Tierney v. Four H Land Company Limited Partnership

288 Neb. 586 (2014)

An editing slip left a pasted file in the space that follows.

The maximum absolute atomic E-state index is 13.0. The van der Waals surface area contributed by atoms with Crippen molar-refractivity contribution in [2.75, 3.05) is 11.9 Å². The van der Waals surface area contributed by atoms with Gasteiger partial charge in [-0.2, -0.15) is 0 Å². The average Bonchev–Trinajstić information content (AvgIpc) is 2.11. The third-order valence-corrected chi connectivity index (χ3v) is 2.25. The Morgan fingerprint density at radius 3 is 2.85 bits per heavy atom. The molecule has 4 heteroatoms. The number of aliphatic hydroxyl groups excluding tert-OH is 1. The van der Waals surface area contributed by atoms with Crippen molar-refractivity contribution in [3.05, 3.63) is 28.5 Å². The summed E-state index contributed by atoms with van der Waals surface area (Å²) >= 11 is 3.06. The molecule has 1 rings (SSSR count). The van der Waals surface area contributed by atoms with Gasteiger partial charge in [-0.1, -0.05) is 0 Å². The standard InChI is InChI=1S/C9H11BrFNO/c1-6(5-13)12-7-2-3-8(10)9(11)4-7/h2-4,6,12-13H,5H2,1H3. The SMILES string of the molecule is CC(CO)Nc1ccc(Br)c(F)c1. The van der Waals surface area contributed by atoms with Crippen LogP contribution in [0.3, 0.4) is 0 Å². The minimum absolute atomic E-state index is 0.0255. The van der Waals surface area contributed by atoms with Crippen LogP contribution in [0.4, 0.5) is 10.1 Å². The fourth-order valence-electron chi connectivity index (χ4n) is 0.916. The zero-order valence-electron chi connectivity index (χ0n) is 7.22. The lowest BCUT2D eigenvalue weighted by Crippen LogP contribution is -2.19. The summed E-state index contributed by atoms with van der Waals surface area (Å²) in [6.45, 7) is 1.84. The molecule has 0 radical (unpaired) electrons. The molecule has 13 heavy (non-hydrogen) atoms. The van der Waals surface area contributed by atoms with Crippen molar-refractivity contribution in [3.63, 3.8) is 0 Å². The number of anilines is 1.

D applied for a CUP to operate a sand and gravel pit on the property. The application was approved by the Planning Commission and the Board of Adjustment. P appealed approval of the 1997 CUP to the district court, and on July 1998, the 1997 CUP was set aside due to the board of adjustment's failure to follow the correct procedures for issuance of a CUP under zoning regulations. D, P, and the owners of lots 1 and 2 of the Hidden Lakes subdivision entered into an agreement. The agreement provided that P and the other property owners would 'waive their right to appeal . . . the issuance of the [CUP] for the sand and gravel pit operation.' In return, D and Western accepted various conditions to the operation of the sand and gravel pit. D's application for a CUP was thereafter approved. The 1998 CUP was to be effective for a period of 10 years, terminating on October 31, 2007. The agreement required that D shall reclaim the land in the phase of prior operations by filling to at least its approximate original topography, covered with a minimum of four (4) inches of topsoil and seeded with appropriate native grasses to prevent erosion and to visually restore the site, except the area to be used for a lake. The relevant provision of the 1998 CUP provided: At the close of each phase of the sand and gravel pit operation the area shall be leveled to its original topography within one year of termination of each phase. The areas not covered by water shall then be covered with four inches (minimum) of topsoil and seeded with appropriate native grasses to prevent erosion of the soil. In April 2009, Ps filed an action for specific performance against D in that D had 'failed to meet the requirements of the [1998 CUP]' or 'their obligations under the agreement.' D was required to and agreed that they would return the area of the mining operation to its original topography. D, in fact, raised the ground level of the majority of the area of the mining operation to approximately six feet to eight feet higher than the original topography. P requested specific performance. D claimed to have 'substantially complied with and performed the obligations and requirements of the 'Agreement' dated August 11, 1998.' The district court concluded that the 1998 CUP and the agreement were ambiguous. The district court applied a 'heightened burden of certainty and definiteness' to determine whether it should order specific performance. It concluded the 1998 CUP and the agreement did not meet the requirements of certainty and definiteness, because identifying the intent of the parties as to restoration of the property had been 'tortuous' and required interpreting the language of the agreement 'in a way contrary to natural usage.' The court ultimately concluded that specific performance was not an appropriate remedy, because the 1998 CUP and the agreement were not sufficiently certain and definite and the burden upon D outweighed the benefits to P. The court concluded that the burdens on D were 'so out of balance' with the benefits to P that the 'overall result would be more spiteful than just.'  The district court entered summary judgment in favor of D. The Court of Appeals affirmed the judgment. P appealed.